Our society is obsessed with food, but also with dieting. Most of us wrestle with temptation and our body shape. There are all sorts of diets, but we humans find it difficult to stick it out for very long. There is a lot of commercial interests probing our psyches to tempt us to eat unhealthy (but profitable) foods. There are countless books dealing with this situation and the best ones deal with the psychology. The problem is not what you decide to eat, but how you approach this most natural activity. You really need to integrate a life style.
Jean Kristeller suggests both inner wisdom and outer wisdom should be cultivated. There are three types of signals that your inner wisdom can learn that you have eaten enough. The first is taste and this leads to one of the critical strategies. If you taste your food mindfully you will enjoy it more and also notice that the taste you enjoy starts to fade. The second signal is fullness which might escape you if you are not paying attention, especially if you eat fast. You can learn to feel your stomach distending. The third signal is satiety which refers to blood sugar telling you your body has taken enough nourishment.
Outer wisdom is compiled as you learn about food values such as calories. Complex foods take longer to digest, releasing energy over a greater period of time.
She draws upon research for both mindless eating and mindful eating. Awhile back I read two books back to back and I notice Kristeller has encompassed much of their points. Read my earlier views at
http://www.johnfdavidson.com/2011/09/mindless-eating-cf-mindful-eating.html covering books by Brian Wansink and Jan Chozen-Bays. We have been studied and corporations have figured out how to get us to eat more without thinking about it. Jean takes a simple test I had read and expand it. One strategy suggested in an earlier book was to put down your knife and fork between bites to slow down. She thinks that is unnecessary and perhaps too obsessive. Personally I found it one way I could slow down my own gulping mindlessly. Nonetheless Jean has widened my view.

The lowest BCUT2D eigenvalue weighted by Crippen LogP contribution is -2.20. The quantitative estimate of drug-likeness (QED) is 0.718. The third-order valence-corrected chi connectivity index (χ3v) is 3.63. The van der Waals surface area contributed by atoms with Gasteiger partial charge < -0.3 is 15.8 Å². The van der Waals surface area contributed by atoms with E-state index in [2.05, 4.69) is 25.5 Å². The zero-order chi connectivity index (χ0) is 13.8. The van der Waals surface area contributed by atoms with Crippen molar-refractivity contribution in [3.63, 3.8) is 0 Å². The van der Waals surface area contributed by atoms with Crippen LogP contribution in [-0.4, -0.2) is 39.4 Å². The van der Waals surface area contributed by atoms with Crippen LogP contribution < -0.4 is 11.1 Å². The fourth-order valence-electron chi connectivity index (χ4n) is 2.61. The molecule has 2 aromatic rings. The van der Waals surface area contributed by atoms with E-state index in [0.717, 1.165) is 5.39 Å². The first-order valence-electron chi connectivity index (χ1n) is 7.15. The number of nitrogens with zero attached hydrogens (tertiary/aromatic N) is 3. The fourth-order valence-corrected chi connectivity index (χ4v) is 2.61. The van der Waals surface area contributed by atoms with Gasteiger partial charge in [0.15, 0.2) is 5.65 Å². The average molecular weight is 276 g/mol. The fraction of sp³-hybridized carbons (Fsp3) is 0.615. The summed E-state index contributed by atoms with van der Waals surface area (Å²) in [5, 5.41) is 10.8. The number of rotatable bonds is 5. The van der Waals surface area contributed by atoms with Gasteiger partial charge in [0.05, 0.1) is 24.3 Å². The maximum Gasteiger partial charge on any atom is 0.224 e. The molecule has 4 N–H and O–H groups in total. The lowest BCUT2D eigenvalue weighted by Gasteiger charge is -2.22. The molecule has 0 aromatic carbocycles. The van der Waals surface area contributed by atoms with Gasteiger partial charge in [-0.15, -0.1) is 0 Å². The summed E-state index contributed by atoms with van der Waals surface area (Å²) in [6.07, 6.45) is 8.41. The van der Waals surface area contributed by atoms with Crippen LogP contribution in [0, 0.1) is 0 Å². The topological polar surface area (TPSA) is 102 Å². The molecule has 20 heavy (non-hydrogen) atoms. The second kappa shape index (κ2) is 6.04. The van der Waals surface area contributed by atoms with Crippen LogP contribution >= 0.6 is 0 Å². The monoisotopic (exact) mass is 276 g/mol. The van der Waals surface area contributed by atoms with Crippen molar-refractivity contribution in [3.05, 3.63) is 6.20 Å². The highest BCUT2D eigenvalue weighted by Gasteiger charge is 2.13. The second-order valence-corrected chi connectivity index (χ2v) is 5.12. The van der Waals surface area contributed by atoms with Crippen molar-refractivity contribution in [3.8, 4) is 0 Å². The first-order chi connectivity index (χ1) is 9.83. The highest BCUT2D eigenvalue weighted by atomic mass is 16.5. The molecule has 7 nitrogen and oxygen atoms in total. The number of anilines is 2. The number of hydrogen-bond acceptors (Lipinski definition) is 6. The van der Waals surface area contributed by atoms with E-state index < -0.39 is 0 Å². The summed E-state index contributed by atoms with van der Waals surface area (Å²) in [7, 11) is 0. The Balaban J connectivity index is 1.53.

One of the strengths of her book is that it is not too rigid. Jean freely admits that most of us will sooner or later have a small transgression and then rationalize that "I've blown it" and go back to our old habits. She wants us to focus on becoming more mindful over time and discusses many common difficulties such as buffets, family, friends, fast food, emotions and distractions.
A personal problem I have not uncovered in the book, but have read about elsewhere is the effect of tiredness (from lack of sleep). It is easy for me to mistake the feeling of tiredness for that of hunger and I tend to eat for a quick pick up. Ironically it seems I eat too much late in the evening and that aggravates my sleeping which in turn assures that I will feel weak the next day. I can appreciate how the concepts of mindfulness and meditation can help break the cycle.
"What will I regret more? Will I regret not having this splurge/treats/special time? Or will I regret feeling uncomfortably full for a few hours?" Every one's answer is different, but you should ask the question more often. You can read more at: http://www.mb-eat.com
An earlier book I think would be helpful (as outer wisdom) is "Vb6" and you can read about it here: http://www.johnfdavidson.com/2013/11/vb6-vegan-before-6.html The author, Mark Bittman also acknowledges that rigid rules usually undermine efforts to change eating habits. " Vb6" translates to Vegan before 6, but please don't let that scare you--it is very practical and motivating.